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What Is Colon Cancer?
The colon is the last part of the digestive system where the body extracts water and salt from solid waste. Colon cancer occurs when tumorous growths develop in the colon. The growths begin as benign growths called polyps. Polyps are small clumps of cells that eventually can turn into colon tumors.
Colon cancer is more common in older adults and is the second most common cancer found in both males and females combined.
It is important to receive a colonoscopy early in your life and then as directed by your gastroenterologist.
What Are The Symptoms Of Colon Cancer?
With the right care and attention, it is our hope that you will not experience the early signs of colon cancer.
If you are experiencing any of these symptoms persistently, make an appointment with your TDDC gastroenterologist today:
- Rectal bleeding or blood in your stool
- A sudden change in bowel movements, including constipation, diarrhea, or a change in the consistency of your stool.
- Persistent abdominal discomfort, such as cramps, gas or pain.
- Any of these accompanied by weakness and fatigue
- A feeling that your bowel doesn’t empty completely
- Pain during bowel movements
- Continual urges to defecate
Survival Rates For Colon Cancer
Cancer survival rates are broken into three different categories, localized, regional, and distant. Localized colon cancer is cancer that is strictly in the colon. Regional colon cancer is when the cancer spreads to the surrounding tissues and organs and distant is when the cancer has spread to distant parts of the body.
- Localized colon cancer- 90% 5-year survival rate
- Regional colon cancer- 71% 5-year survival rate
- Distant colon cancer- 14% 5-year survival rate
If the cancer is found early and is only manifest in a few cancerous polyps then the polyps can be removed resulting in very high survival rates.
We recommend receiving a colonoscopy when you are between the ages of 40-45 in order to find the cancer early. If colon cancer runs in your family then we suggest receiving a colonoscopy as soon as you can.
Risk Factors for Colon Cancer
Some of the factors that could put a person at higher risk for colon cancer are:
- Age- Colon cancer is primarily diagnosed in people who are older than 50, however, the rates of colon cancer in younger people have been increasing.
- Descent- People of the African-American race have an increased risk of colon cancer compared to other races.
- Family history- If you or a family member has had colon cancer or non-cancerous polyps, you have a greater risk of colon cancer.
- Inflammatory intestinal conditions- chronic diseases including Crohn’s disease and colitis can increase your risk of colon cancer.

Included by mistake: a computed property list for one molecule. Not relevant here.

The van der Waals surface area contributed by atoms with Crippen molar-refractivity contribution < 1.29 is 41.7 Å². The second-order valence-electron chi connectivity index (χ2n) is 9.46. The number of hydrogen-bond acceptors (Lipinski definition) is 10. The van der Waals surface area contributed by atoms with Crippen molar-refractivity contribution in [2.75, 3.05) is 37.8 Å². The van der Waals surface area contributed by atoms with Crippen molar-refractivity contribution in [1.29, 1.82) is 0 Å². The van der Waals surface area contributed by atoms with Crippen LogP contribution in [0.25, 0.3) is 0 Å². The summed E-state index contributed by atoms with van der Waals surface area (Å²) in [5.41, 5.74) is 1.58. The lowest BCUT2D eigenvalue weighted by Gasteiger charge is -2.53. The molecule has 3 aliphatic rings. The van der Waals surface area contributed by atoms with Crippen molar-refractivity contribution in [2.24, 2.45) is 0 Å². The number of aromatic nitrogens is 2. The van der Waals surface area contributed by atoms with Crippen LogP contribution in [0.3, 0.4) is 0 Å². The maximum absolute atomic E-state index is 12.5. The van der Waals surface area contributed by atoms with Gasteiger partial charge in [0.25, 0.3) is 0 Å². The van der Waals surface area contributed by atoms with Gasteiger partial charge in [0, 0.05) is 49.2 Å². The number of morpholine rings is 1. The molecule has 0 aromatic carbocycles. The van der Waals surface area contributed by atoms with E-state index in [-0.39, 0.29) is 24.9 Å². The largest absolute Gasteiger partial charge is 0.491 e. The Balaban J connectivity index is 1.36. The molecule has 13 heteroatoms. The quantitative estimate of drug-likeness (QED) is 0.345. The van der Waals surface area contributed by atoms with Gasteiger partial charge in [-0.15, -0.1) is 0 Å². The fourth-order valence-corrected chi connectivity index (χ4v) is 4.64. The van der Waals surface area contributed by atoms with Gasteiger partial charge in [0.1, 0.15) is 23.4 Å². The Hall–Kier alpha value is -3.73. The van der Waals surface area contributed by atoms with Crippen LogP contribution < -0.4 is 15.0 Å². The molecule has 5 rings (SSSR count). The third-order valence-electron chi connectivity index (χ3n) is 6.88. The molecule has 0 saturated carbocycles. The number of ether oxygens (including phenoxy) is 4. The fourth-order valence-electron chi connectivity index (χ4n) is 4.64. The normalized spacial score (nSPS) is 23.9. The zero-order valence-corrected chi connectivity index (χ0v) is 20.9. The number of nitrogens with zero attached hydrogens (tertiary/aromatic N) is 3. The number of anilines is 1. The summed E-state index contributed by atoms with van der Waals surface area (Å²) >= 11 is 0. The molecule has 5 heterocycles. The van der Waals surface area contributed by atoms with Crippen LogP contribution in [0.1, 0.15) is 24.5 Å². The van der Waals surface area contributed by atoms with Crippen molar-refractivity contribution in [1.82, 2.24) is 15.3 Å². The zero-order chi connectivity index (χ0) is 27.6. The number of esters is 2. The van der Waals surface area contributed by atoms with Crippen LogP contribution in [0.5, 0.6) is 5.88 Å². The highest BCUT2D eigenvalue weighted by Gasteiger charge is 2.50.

- “Typical Western Diet”- colon cancer has been linked with a low fiber, high fat and high-calorie diet.
What Are The Available Treatments For Colon Cancer?
Treatment for colon cancer can vary depending on the stage of the cancer. Every case is unique but the best thing you can do for colon cancer is to completely prevent it.
Colon cancer is a rare type of cancer because it is preventable. Colon cancer first manifests itself in the form of polyps. These polyps can be removed which reduces your risk of dying of cancer by 90%. Your personal risk and prevention steps can be determined at a screening with your local TDDC gastroenterologist.
Stage 0 Colon Cancer Treatment
Stage 0 colon cancer is when the colon cancer has not spread beyond the inner lining of the colon. If the growth is small enough it can be easily removed with the use of a colonoscope during a colonoscopy.
Stage I Colon Cancer Treatment
If the polyp is completely removed during a colonoscopy with no cancer cells at the edges no further treatment may be needed. If the removed polyp does have cancerous cells at the edges more surgery might be needed to clear the remaining cancerous tissue.
For cancers not in a polyp, partial colectomy may be necessary to remove the section of the colon and nearby lymph nodes that are cancerous.
Stage II Colon Cancer Treatment
Usually in stage 2 surgery is performed to remove the section of the colon or nearby lymph nodes containing cancer. Sometimes your gastroenterologist will recommend adjuvant chemotherapy (chemo after surgery) as well.
Stage III Colon Cancer Treatment
A partial colectomy followed by adjuvant chemotherapy is standard treatment for this stage of colon cancer.
Stage IV Colon Cancer Treatment
This stage of cancer typically means that the cancer has spread to other tissues or organs. Surgery may be necessary to remove parts of the cancer found in the colon and other organs as well as chemotherapy. Chemotherapy at this stage is typically administered before and after surgery.